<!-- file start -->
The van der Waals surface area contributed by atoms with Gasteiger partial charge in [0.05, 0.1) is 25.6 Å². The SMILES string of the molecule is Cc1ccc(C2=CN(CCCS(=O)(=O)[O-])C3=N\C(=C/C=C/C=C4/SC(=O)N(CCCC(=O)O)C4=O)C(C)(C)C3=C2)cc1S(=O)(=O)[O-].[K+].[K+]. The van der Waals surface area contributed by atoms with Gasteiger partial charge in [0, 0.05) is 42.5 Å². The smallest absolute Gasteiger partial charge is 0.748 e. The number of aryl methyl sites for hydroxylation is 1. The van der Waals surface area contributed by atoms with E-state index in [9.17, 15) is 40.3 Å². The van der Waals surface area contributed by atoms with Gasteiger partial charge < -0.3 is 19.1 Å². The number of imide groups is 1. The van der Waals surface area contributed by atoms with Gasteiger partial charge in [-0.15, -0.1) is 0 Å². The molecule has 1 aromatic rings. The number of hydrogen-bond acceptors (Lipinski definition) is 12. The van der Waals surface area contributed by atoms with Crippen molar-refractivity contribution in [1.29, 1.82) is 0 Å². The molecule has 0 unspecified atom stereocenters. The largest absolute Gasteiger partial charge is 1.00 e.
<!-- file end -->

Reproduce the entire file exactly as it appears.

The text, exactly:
The van der Waals surface area contributed by atoms with Gasteiger partial charge in [0.05, 0.1) is 25.6 Å². The SMILES string of the molecule is Cc1ccc(C2=CN(CCCS(=O)(=O)[O-])C3=N\C(=C/C=C/C=C4/SC(=O)N(CCCC(=O)O)C4=O)C(C)(C)C3=C2)cc1S(=O)(=O)[O-].[K+].[K+]. The van der Waals surface area contributed by atoms with Gasteiger partial charge in [0, 0.05) is 42.5 Å². The smallest absolute Gasteiger partial charge is 0.748 e. The number of aryl methyl sites for hydroxylation is 1. The van der Waals surface area contributed by atoms with E-state index in [9.17, 15) is 40.3 Å². The van der Waals surface area contributed by atoms with Gasteiger partial charge < -0.3 is 19.1 Å². The number of imide groups is 1. The van der Waals surface area contributed by atoms with Gasteiger partial charge in [-0.15, -0.1) is 0 Å². The molecule has 1 aromatic rings. The number of hydrogen-bond acceptors (Lipinski definition) is 12. The van der Waals surface area contributed by atoms with Crippen molar-refractivity contribution in [1.29, 1.82) is 0 Å². The molecule has 0 unspecified atom stereocenters. The largest absolute Gasteiger partial charge is 1.00 e.